will let consumers download songs from its iTunes music service over
cell phones, the company said late Monday night.
The new technology will become available on all Motorola mass-market phones in the first half of 2005.
In a morning note, Merrill Lynch analyst Steve Milunovich called the deal a "net positive for iPod," referring to Apple's portable music player.
"iPods are the leading portable music player, iTunes is the leading on-line music seller, and it appears Apple understands it has to work with others to dominate the space. Apple could become the 'Microsoft' of music," concluded Milunovich, who has a buy rating on the stock.
In the second quarter, Apple sold 860,000 iPods.
Buzz over the expansive growth of iPods has helped resuscitate Apple shares over the past year. Since Apple's online music store iTunes hung out its shingle on April 28, 2003, the stock -- which had flatlined in the preceding months -- has vaulted 126%, rising from $13.86 to $31.26.
Apple's shares have gained 46% year to date, bucking broader tech declines and outperforming the S&P 500 by 49%.
The Cupertino, Calif.-based PC and gadget maker has been steadily pushing iPod technology into new markets. In June it began promoting an adapter that will allow drivers to play music from the device over audio systems in BMWs and Mini Coopers.
Commenting on the Motorola link-up, Apple Chief Executive Steve Jobs said the mobile phone market, which is expected to grow to 1.5 billion global subscribers by year's end, offers "a phenomenal opportunity to get iTunes in the hands of even more music lovers around the world." He called Motorola "the ideal partner to kick this off."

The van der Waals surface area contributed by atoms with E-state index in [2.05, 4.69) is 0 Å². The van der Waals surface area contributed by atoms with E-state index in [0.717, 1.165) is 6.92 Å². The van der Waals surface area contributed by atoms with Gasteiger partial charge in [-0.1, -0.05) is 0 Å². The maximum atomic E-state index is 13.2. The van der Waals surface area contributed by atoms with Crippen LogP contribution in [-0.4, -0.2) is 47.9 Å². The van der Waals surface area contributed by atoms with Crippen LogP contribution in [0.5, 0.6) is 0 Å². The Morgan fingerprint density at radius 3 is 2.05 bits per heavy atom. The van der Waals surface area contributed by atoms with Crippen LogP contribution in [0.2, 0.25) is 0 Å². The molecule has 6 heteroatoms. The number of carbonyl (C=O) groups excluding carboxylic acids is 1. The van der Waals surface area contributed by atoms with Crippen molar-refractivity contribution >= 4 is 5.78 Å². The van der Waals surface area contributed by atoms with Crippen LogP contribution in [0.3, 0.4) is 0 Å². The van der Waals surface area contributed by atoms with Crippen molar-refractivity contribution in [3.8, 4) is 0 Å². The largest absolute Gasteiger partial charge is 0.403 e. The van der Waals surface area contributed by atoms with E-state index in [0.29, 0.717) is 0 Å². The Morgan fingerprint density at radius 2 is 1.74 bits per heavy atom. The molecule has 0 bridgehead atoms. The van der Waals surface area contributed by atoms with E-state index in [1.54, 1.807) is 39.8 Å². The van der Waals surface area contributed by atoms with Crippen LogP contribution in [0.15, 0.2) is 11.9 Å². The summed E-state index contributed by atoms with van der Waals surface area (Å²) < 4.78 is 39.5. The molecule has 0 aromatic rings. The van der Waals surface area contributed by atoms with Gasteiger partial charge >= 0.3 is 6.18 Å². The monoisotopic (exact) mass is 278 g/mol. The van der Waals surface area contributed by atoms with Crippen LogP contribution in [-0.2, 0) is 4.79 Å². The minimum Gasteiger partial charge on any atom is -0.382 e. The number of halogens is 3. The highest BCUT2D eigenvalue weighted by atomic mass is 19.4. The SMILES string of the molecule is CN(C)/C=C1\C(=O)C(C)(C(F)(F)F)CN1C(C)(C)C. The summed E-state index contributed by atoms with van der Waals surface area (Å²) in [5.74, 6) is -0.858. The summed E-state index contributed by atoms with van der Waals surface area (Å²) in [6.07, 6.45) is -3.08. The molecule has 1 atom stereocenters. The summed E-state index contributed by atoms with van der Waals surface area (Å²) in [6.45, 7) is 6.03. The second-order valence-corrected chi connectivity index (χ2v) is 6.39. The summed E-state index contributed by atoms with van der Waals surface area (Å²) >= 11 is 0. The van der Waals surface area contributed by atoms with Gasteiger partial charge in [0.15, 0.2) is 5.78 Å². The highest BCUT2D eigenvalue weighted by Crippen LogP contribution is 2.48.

It was not clear if Apple might eventually offer iTunes through other leading handset makers. An Apple representative was not immediately available to comment.
Handset analyst Earl Lum of CIBC noted the latest cell phone partnership is likely to boost the cool quotient of Motorola phones, which have suffered from a lagging-edge reputation. The iTunes announcement "may strengthen the mid- to high-end platforms of Motorola relative to Nokias," he said in a note.
The announcement marks the latest in an escalating tug-of-war in the online music business. Earlier Monday, in news that could mark a partial setback for Apple, rival
said it has developed software to let consumers play songs from its Rhapsody music store on Apple's iPods.
That was an unsettling turn of events for Apple, which has marketed the iPod as a proprietary device that only plays music from its own shop. Earlier this year the company rejected an overture from RealNetworks to transform the iPod into an "open" platform that could play music from rival stores.
Analysts said it's too early to gauge the takeaway from RealNetworks' new software offering. "Real could boost demand for the iPod but reduce music store sales," offered Milunovich, adding that he's waiting to see if Apple will sue Real. Others agreed that a lawsuit could be in the works.
In Tuesday trading, Apple shares were up 88 cents, or 2.8%, to $32.14. RealNetworks was up 18 cents, or 3.3%, to $5.71.